I use the R colorspace package to convert a three-dimensional point into a LAB color. The LAB color is defined with three coordinates, the first one ranges from 0 to 100 and the two other ones range from -100 to 100.

But searching with Google I do not find a cuboidal representation of the LAB color space. Why ?

  • Is this a programming question? If not, StackOverflow isn't the place to ask. – Andrie Oct 19 '12 at 14:19
  • No it's not directly a programming question but it is somewhat related. And I have already seen some StackOverflow members talking about color spaces... otherwise do you know an appropriate place to ask such a question ? – Stéphane Laurent Oct 19 '12 at 14:47

Short answer

The LAB color space, a.k.a. gamut, contain colors that are impossible to reproduce in nature or on a screen (according to this page).

Elaboration on converting RGB to LAB

I guess the reason you ask is that you want to make some kind of printed material and want to be sure the colors turn out right. I am merely an enthusiastic amateur in this field, but think this paragraph from the wikipedia article on lab color space explains some of the complications.

There are no simple formulas for conversion between RGB or CMYK values and L*a*b*, because the RGB and CMYK color models are device dependent. The RGB or CMYK values first need to be transformed to a specific absolute color space, such as sRGB or Adobe RGB. This adjustment will be device dependent, but the resulting data from the transform will be device independent, allowing data to be transformed to the CIE 1931 color space and then transformed into L*a*b*.

That is, in order to create a lab color cube, you must first find the transformation from your monitor specific color space into absolute color space. This is surprisingly difficult since the mapping is not linear or on any other simple form. The transformation is not likely to be perfect either since the RGB and LAB spaces do not span the same subspace (speculating here). I once talked to a printmaker about this and he said altough the human eye only has 4 types of color receptors (RGB + light intensity) you need about 17 color components on generate the full spectrum of visible colors on paper. Both RGB and LAB compromises on that, optimized for different purposes.

Bottom line

You can calibrate your screen to set up the transformation needed to convert the RGB of the screen to the LAB colors of human eyes, and then go on to make a color cube. However, it will only apply to your very monitor and not be perfect. You are best off test printing different color profiles and choose the one you like best.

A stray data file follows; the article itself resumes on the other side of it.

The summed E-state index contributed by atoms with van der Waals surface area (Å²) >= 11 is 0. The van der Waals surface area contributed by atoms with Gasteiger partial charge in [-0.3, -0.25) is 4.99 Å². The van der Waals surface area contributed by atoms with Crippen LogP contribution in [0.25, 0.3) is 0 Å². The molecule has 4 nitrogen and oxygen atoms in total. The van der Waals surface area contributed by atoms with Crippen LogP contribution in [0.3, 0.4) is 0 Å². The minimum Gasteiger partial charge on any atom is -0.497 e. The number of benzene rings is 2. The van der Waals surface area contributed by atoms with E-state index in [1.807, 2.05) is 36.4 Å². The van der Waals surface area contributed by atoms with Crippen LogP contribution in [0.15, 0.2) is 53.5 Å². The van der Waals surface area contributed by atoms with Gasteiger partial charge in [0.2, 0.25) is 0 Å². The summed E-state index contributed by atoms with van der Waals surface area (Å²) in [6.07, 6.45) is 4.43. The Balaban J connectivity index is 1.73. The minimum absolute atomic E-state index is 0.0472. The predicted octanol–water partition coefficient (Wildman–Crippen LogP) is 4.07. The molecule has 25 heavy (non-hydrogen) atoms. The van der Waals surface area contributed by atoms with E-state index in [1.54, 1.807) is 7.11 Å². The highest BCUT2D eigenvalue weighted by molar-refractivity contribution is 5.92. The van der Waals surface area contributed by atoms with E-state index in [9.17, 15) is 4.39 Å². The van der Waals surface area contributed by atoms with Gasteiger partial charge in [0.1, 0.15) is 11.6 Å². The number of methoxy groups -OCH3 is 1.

• 1
    Another time I encountered this problem is when I wanted to make a plot with many colors. I tried to find an algorithm that would give me a set of n colors maximally different from each other perceptually, realized I couldn't use RGB space and the whole matter turned insanely complicated. Evenually I just gave up. – Backlin Oct 19 '12 at 15:02
  • Thank you. In fact I'm not really interested in getting the right colors: the important point is to well perceive the differences between colors. I have a series of three-dimensional points and I linearly transform their coordinates to fit with the range of the colorspace R package. Do you think it is a good practice ? – Stéphane Laurent Oct 19 '12 at 16:30
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    Yes that sounds like a good idea, and the package seems very nice. Didn't know of it before so thanks for the tip. I use color brewer for choosing colors, as they have carefully selected their palettes to be easy to discerne (and look good). – Backlin Oct 19 '12 at 16:41
  • Dear Backlin, I think it would be interesting to make the following test: we consider three points O, A, B, in the cuboidal LAB space of the colorspace R package, we code these points with the corresponding color and we ask to people whether they think that color A or color B is furthest to color O. Can we really expect that most of the people will choose the point which is furthest from O for the Euclidean distance ? – Stéphane Laurent Oct 19 '12 at 20:34
  • That would be interesting. I guess people should be able to get it fairly right, or at least better than in RGB space (where all green and yellow shades look more or less the same above certain values). – Backlin Oct 19 '12 at 22:29

Because there is no such thing. The CIELAB colour space has a Cartesian representation (of infinite size), but the (finite) gamut that we can perceive is not cubic, it has a complicated shape. Varying the two coordinates a* and b* independently in a pre-defined range may seem convenient, but this is fundamentally not the way human perception works.

  • how does this add to the existing answer ... ? – Ben Bolker Dec 31 '16 at 1:46
  • The point was not so much to add, but rather to remove the convolution in the only preceding answer. I have now made explicit my main concerns in the comments, and tried to clarify some confused parts. – Gilles Jan 15 '17 at 11:05

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